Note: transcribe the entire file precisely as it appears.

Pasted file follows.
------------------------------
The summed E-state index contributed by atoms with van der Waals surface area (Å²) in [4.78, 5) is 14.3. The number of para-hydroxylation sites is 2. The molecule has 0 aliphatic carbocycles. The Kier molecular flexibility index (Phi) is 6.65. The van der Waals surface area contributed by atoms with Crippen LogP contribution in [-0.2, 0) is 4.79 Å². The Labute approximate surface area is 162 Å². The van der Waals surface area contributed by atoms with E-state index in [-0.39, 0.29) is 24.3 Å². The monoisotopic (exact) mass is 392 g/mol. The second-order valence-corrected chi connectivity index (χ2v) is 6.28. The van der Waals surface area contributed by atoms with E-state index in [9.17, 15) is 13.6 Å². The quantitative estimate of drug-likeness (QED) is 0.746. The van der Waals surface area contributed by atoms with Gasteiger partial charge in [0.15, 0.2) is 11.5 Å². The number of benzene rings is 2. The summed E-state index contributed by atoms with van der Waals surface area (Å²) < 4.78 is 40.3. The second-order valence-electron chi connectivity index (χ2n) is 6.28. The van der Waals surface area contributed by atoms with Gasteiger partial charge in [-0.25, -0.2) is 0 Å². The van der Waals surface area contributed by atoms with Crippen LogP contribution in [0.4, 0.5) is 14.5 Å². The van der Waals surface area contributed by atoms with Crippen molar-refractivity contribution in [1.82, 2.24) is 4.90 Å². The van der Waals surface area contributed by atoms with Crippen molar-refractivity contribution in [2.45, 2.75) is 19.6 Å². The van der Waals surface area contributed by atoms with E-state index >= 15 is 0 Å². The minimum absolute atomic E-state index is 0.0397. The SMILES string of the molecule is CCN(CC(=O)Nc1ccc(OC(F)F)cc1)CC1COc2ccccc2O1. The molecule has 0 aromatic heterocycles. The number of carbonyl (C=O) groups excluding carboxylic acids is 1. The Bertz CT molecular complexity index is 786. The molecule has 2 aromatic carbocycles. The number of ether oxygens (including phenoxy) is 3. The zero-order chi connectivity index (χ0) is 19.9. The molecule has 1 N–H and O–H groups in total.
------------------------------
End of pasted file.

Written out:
The summed E-state index contributed by atoms with van der Waals surface area (Å²) in [4.78, 5) is 14.3. The number of para-hydroxylation sites is 2. The molecule has 0 aliphatic carbocycles. The Kier molecular flexibility index (Phi) is 6.65. The van der Waals surface area contributed by atoms with Crippen LogP contribution in [-0.2, 0) is 4.79 Å². The Labute approximate surface area is 162 Å². The van der Waals surface area contributed by atoms with E-state index in [-0.39, 0.29) is 24.3 Å². The monoisotopic (exact) mass is 392 g/mol. The second-order valence-corrected chi connectivity index (χ2v) is 6.28. The van der Waals surface area contributed by atoms with E-state index in [9.17, 15) is 13.6 Å². The quantitative estimate of drug-likeness (QED) is 0.746. The van der Waals surface area contributed by atoms with Gasteiger partial charge in [0.15, 0.2) is 11.5 Å². The number of benzene rings is 2. The summed E-state index contributed by atoms with van der Waals surface area (Å²) < 4.78 is 40.3. The second-order valence-electron chi connectivity index (χ2n) is 6.28. The van der Waals surface area contributed by atoms with Gasteiger partial charge in [-0.25, -0.2) is 0 Å². The van der Waals surface area contributed by atoms with Crippen LogP contribution in [0.4, 0.5) is 14.5 Å². The van der Waals surface area contributed by atoms with Crippen molar-refractivity contribution in [1.82, 2.24) is 4.90 Å². The van der Waals surface area contributed by atoms with Crippen molar-refractivity contribution in [2.45, 2.75) is 19.6 Å². The van der Waals surface area contributed by atoms with E-state index >= 15 is 0 Å². The minimum absolute atomic E-state index is 0.0397. The SMILES string of the molecule is CCN(CC(=O)Nc1ccc(OC(F)F)cc1)CC1COc2ccccc2O1. The molecule has 0 aromatic heterocycles. The number of carbonyl (C=O) groups excluding carboxylic acids is 1. The Bertz CT molecular complexity index is 786. The molecule has 2 aromatic carbocycles. The number of ether oxygens (including phenoxy) is 3. The zero-order chi connectivity index (χ0) is 19.9. The molecule has 1 N–H and O–H groups in total.